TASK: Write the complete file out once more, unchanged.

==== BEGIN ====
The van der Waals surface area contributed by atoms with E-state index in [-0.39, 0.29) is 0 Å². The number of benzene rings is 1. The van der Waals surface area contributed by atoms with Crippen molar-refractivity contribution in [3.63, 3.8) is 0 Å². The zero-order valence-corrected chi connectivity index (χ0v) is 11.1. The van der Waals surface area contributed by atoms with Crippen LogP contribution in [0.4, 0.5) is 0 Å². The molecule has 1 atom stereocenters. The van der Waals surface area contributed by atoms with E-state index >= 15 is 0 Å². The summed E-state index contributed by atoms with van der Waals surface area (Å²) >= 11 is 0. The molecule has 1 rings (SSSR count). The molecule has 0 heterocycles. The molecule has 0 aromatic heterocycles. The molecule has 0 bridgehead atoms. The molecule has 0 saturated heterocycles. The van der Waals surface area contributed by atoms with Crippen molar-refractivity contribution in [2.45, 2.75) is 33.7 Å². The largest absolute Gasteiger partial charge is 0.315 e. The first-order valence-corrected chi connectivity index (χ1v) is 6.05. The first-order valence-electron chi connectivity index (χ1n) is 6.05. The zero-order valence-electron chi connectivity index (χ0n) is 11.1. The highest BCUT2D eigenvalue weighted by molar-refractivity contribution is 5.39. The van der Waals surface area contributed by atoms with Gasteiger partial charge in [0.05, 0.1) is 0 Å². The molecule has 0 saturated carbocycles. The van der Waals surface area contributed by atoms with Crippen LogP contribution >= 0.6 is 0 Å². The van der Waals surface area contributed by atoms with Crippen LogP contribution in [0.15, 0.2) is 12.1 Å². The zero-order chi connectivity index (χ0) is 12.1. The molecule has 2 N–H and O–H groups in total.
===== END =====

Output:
The van der Waals surface area contributed by atoms with E-state index in [-0.39, 0.29) is 0 Å². The number of benzene rings is 1. The van der Waals surface area contributed by atoms with Crippen molar-refractivity contribution in [3.63, 3.8) is 0 Å². The zero-order valence-corrected chi connectivity index (χ0v) is 11.1. The van der Waals surface area contributed by atoms with Crippen LogP contribution in [0.4, 0.5) is 0 Å². The molecule has 1 atom stereocenters. The van der Waals surface area contributed by atoms with E-state index >= 15 is 0 Å². The summed E-state index contributed by atoms with van der Waals surface area (Å²) >= 11 is 0. The molecule has 1 rings (SSSR count). The molecule has 0 heterocycles. The molecule has 0 aromatic heterocycles. The molecule has 0 bridgehead atoms. The molecule has 0 saturated heterocycles. The van der Waals surface area contributed by atoms with Crippen molar-refractivity contribution in [2.45, 2.75) is 33.7 Å². The largest absolute Gasteiger partial charge is 0.315 e. The first-order valence-corrected chi connectivity index (χ1v) is 6.05. The first-order valence-electron chi connectivity index (χ1n) is 6.05. The zero-order valence-electron chi connectivity index (χ0n) is 11.1. The highest BCUT2D eigenvalue weighted by molar-refractivity contribution is 5.39. The van der Waals surface area contributed by atoms with Gasteiger partial charge in [0.05, 0.1) is 0 Å². The molecule has 0 saturated carbocycles. The van der Waals surface area contributed by atoms with Crippen LogP contribution >= 0.6 is 0 Å². The van der Waals surface area contributed by atoms with Crippen LogP contribution in [0.15, 0.2) is 12.1 Å². The zero-order chi connectivity index (χ0) is 12.1. The molecule has 2 N–H and O–H groups in total.